Hip-Hop Journalism Never Played by the Rules. It Doesn’t Mean Standards Aren’t Needed.

When Ye appeared on Revolt’s Drink Champs podcast last October, it was one of the most controversial moments of his career. The rapper formerly known as Kanye West spewed antisemitic rhetoric and misinformation about the death of George Floyd, leading the deceased’s family to file a $250 million lawsuit against him. 

Drink Champs co-host N.O.R.E. subsequently went on an apology tour for the emotional harm caused by Ye’s comments, telling Hot 97 he regretted the interview. However, N.O.R.E. also declared himself a practitioner of journalism, saying the interview was a success because he allowed the rapper to express himself and didn’t interject his own opinion. 

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While it’s true an ethical news reporter wouldn’t insert their opinion, they also wouldn’t give hate speech and false information a platform, and they wouldn’t cause families who have suffered tragedy unnecessary harm. N.O.R.E.’s comment brought into question just who is, and who gets to be, a hip-hop journalist. 

DJ EFN (left) and N.O.R.E. of the podcast Drink Champs. (DJ EFN/Drainflix)

Hip-hop turns 50 this month, and much like the music, the work of hip-hop journalists hasn’t always played by the rules or been taken seriously by the mainstream. Due its humble origins of scene reports from college students, fans and pop culture critics in teen zines and alt-weeklies, cultural regard and insight are primary factors in who covers hip-hop. 

“It takes all kinds to make hip-hop journalists,” said Dan Charnas, a former writer for The Source who is considered a pioneer of the genre.

In recent decades, the decline of print hip-hop publications and the rise of digital media — including podcasts, streaming networks and online publications — has only broadened and blurred what is considered hip-hop journalism. “News” can sometimes feel like a conflation of industry-insider interviews, commentary and gossip. An unclear line exists between journalist and media personality.

Adding to the blur is the fact that media consumers cannot always determine which platforms adhere to accuracy and journalistic standards. This makes it even more necessary for those in hip-hop media to make clear their role and type of work they do — and for those particularly in journalism to adhere to more rigorous ethics.

Here is how hip-hop journalists can implore more clarity, accuracy and ethics in their work, while still holding onto the “outsider” ethos that established the genre.  

Label what is reporting vs. commentary vs. criticism

Consumers of hip-hop media want to know the inside scoop about their favorite artists and stay on top of developments in the culture. Word Up!, Rap Pages and The Source (an outlet I have written for) were the pinnacle publications for hip-hop enthusiasts in the ‘80s and ‘90s. Writers were already immersed in the hip-hop community, and their organic familiarity with the culture determined a publication’s credibility with fanatics, college students and urban Black and Latino communities where the music thrived.

“Hip-hop journalism was created by a confluence of folks who thought of themselves as journalists and some who didn’t,” said Charnas, now a professor at NYU. “Some who trained as journalists and some who didn’t. Some who really wanted to do good and deep work and some who just wanted to write album reviews.”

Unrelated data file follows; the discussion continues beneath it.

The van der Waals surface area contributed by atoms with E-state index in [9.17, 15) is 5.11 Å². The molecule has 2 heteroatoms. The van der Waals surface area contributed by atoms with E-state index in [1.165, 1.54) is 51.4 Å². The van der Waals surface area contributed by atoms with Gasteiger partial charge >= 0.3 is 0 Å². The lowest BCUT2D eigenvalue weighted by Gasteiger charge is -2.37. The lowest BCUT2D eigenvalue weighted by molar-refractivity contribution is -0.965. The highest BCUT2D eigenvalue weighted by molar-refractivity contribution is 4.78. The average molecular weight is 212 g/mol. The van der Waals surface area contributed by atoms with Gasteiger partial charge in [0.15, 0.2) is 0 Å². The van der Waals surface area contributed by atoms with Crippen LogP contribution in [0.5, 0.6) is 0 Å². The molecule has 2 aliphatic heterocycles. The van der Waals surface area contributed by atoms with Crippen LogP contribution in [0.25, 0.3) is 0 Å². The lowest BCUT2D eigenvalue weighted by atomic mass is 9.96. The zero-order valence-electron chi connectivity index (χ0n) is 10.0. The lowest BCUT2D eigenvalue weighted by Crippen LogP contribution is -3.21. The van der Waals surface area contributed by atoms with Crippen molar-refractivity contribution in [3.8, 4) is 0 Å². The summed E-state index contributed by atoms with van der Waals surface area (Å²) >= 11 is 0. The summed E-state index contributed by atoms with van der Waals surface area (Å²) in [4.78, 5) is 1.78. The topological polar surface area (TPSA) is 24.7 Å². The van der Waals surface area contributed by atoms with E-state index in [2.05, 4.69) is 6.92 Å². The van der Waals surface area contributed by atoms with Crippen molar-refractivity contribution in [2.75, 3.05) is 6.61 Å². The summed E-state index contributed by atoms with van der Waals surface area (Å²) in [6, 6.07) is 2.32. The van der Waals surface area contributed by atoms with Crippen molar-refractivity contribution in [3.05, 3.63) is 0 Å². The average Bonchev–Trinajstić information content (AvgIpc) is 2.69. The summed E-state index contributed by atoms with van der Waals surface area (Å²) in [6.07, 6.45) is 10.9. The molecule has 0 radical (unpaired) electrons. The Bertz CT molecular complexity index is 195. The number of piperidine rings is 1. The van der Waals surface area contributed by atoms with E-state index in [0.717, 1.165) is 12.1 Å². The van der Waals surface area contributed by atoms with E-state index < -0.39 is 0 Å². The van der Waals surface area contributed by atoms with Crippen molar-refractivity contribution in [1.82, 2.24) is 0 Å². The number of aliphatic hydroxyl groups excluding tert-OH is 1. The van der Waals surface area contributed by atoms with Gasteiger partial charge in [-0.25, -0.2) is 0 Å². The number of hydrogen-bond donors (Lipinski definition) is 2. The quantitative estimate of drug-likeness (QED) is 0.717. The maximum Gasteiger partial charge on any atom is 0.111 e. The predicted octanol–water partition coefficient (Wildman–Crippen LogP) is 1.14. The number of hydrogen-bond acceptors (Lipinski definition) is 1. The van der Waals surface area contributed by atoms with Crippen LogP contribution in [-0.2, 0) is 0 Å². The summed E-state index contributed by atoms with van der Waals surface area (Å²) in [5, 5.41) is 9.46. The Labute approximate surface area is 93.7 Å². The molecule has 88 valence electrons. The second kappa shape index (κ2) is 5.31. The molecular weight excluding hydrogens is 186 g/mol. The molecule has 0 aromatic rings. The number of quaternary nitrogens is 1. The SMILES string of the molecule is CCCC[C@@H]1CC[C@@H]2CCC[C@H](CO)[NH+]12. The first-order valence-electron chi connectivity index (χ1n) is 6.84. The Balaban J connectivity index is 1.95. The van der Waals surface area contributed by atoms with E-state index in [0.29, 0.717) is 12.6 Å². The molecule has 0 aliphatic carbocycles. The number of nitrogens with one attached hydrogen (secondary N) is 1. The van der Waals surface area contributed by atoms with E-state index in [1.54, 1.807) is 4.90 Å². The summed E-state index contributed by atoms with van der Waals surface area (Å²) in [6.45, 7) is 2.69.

As hip-hop media developed, so did the identity of the hip-hop personality. From NYC radio DJ Mr. Magic in the ‘80s and ‘90s, to DJ-turned-talk-show-host Wendy Williams at the turn of the century, to current podcasters like Joe Budden, these personalities are depended upon by listeners and viewers to give the latest info. However, dishing the latest isn’t the same as reporting verified news. 

In recent years, popular podcasters Budden, Gillie Da Kid, Willie D, Charlamagne tha God, N.O.R.E., Yung Miami and Math Hoffa have amassed trust from the core hip-hop audience because many of them are rappers. While their perspective can lead to more intimate interviews, what is being shared isn’t necessarily objective fact. This is not to say there are not newsworthy moments that come out of such engaging clips, such as Trina sharing her experience as a Miami native on Caresha Please, or Black Thought delving into the impact of Malik B with Talib Kweli on the People’s Party, or Tony Yayo sharing the story behind the division of G-Unit with Hoffa on My Expert Opinion. These are all headline-worthy moments in hip-hop. But it’s also important for audiences to realize their work represents the entertainment aspect of media, not journalism.

“Just because news happens on a radio show or a podcast doesn’t mean that the person who is in charge of that radio show or podcast is a journalist or thinks of themselves as a journalist or even holds themselves to any particular code of ethics,” said Charnas.

DJ EFN, who is N.O.R.E.’s co-host on Drink Champs as well as a part of an esteemed groundbreaking Miami scene disc jockey, does not consider himself a journalist. He views his podcast as an entertainment platform that heralds notable figures in hip-hop. “We’re there to inform while entertaining,” he said. “We want to be a beacon to maybe a younger audience that normally wouldn’t want to hear about some of these artists because they are older, and serve it to them in a way that they think it’s fun, and while they’re having fun with it, they’re being educated about something.”

Budden and Hoffa have also recently clarified that they see themselves as entertainers, not journalists. In fact, Hoffa’s five-host panel on My Expert Opinion includes Mecca Rashawn, a veteran hip-hop journalist who adds an objective lens to the show. It’s a start toward media personalities understanding the responsibility of their influence and being explicit about how they are labeled. A next step would be to include disclaimers clarifying their broadcasts are a form of entertainment and a reflection of their opinions. 

The same goes for stories published in print or online: Album reviews, a form of criticism, should be clearly labeled as reviews; opinion pieces labeled as opinion; and fact-based reporting labeled as news.   

Create more initiatives for hip-hop media literacy

The need for clearer labels goes hand in hand with the need for a more media literate public. For hip-hop media consumers, this means having the ability to identify different forms of media, define their specific purpose and utilize them accordingly.

DeMario Phipps-Smith, senior manager of the News Literacy Project, says one of the first things hip-hop media consumers can do is “slow down, stop, evaluate where [the content] is coming from and who it’s coming from.” Is it coming from a fact-based news source written by a journalist? Or is it a form of entertaining commentary from a media personality?